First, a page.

Later On

A blog written for those whose interests more or less match mine.

Pet deductions?

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Interesting post by Margaret Gates on her blog at the Feline Nutrition Education Society:

At the end of July a bill (H.R. 3501) was introduced in the House by Representative Thaddeus McCotter (R-MI) that would make the costs of pet care tax deductible. The Humanity and Pets Partnered Through the Years (HAPPY) Act, amends the Internal Revenue Code to allow a tax deduction, up to $3,500 per year, for pet care expenses, including veterinary care. It has been referred to the House Committee on Ways and Means.

Citing that 63% of US households own a pet and that the “human-animal bond has been shown to have positive effects upon people’s emotional and physical well-being," the bill would allow amounts paid in connection with providing care for a qualified pet (other than acquisition costs) to be deductible. A qualified pet is defined as a legally owned, domesticated, live animal. Exceptions would exclude animals used in conjunction with a trade or business, or animals used for research. If passed, this would take effect for the 2010 tax year…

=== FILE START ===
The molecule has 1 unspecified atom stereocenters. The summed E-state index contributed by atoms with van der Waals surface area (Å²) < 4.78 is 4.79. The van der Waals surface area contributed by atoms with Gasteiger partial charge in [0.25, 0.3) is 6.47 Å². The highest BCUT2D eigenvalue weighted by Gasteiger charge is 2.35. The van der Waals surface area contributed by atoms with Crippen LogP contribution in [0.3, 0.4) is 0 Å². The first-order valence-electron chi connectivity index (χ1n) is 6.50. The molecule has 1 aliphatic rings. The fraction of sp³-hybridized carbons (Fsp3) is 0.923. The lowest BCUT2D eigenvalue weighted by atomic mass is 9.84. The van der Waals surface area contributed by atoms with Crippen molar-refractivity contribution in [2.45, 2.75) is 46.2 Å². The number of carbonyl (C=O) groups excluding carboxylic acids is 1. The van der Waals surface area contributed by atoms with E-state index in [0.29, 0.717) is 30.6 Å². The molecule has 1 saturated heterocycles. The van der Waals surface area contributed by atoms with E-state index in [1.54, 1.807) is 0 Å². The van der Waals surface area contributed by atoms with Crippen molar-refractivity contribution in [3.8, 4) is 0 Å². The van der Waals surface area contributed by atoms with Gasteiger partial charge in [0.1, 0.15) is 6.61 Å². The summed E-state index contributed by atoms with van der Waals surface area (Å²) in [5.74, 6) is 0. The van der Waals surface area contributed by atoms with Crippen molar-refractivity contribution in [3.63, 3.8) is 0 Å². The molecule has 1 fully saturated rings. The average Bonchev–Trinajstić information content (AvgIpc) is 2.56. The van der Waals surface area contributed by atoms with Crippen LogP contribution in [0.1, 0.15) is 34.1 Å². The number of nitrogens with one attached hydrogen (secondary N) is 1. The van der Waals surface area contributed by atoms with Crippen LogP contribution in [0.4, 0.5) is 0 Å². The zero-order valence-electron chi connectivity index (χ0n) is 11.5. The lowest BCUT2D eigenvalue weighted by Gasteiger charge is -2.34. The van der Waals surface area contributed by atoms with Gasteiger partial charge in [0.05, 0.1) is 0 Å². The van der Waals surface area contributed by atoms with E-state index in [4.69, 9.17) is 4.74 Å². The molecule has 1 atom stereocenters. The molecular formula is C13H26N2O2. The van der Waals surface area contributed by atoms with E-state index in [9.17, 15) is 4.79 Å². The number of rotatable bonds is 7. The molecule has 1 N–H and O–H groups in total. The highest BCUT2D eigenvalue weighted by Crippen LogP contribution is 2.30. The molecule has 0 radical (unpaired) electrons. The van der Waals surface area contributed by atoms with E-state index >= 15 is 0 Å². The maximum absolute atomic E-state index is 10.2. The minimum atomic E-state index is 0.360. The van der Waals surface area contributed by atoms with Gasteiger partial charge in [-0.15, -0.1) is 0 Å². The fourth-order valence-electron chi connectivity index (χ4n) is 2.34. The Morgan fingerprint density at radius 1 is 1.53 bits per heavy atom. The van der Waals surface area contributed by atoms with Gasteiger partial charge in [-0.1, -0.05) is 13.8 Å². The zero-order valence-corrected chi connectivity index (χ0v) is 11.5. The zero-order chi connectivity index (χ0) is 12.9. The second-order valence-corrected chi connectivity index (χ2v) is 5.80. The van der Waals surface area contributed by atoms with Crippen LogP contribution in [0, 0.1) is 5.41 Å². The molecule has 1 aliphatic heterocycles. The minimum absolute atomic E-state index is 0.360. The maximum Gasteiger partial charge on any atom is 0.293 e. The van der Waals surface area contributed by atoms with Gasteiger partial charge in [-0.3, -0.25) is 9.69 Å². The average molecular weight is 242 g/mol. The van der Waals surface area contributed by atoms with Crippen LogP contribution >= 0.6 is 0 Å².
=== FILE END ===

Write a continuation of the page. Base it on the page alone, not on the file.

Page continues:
Continue reading.

The question is, of course, whether encouraging pet ownership is in the national interest. I can’t quite see that it is. Certainly I would support government help for pets in nursing homes and residential care—the health benefits of interactions with pets is well established, and I think the government support in that area could be desirable. But for the individual family, it is considerably less urgent than other priorities that are clearly in the national interest: cutting back on military spending, ensuring that every US resident gets good healthcare and a good education, building up the nation’s infrastructure (including true broadband), and the like.

Written by LeisureGuy

1 November 2009 at 8:11 am

Posted in Daily life, Government

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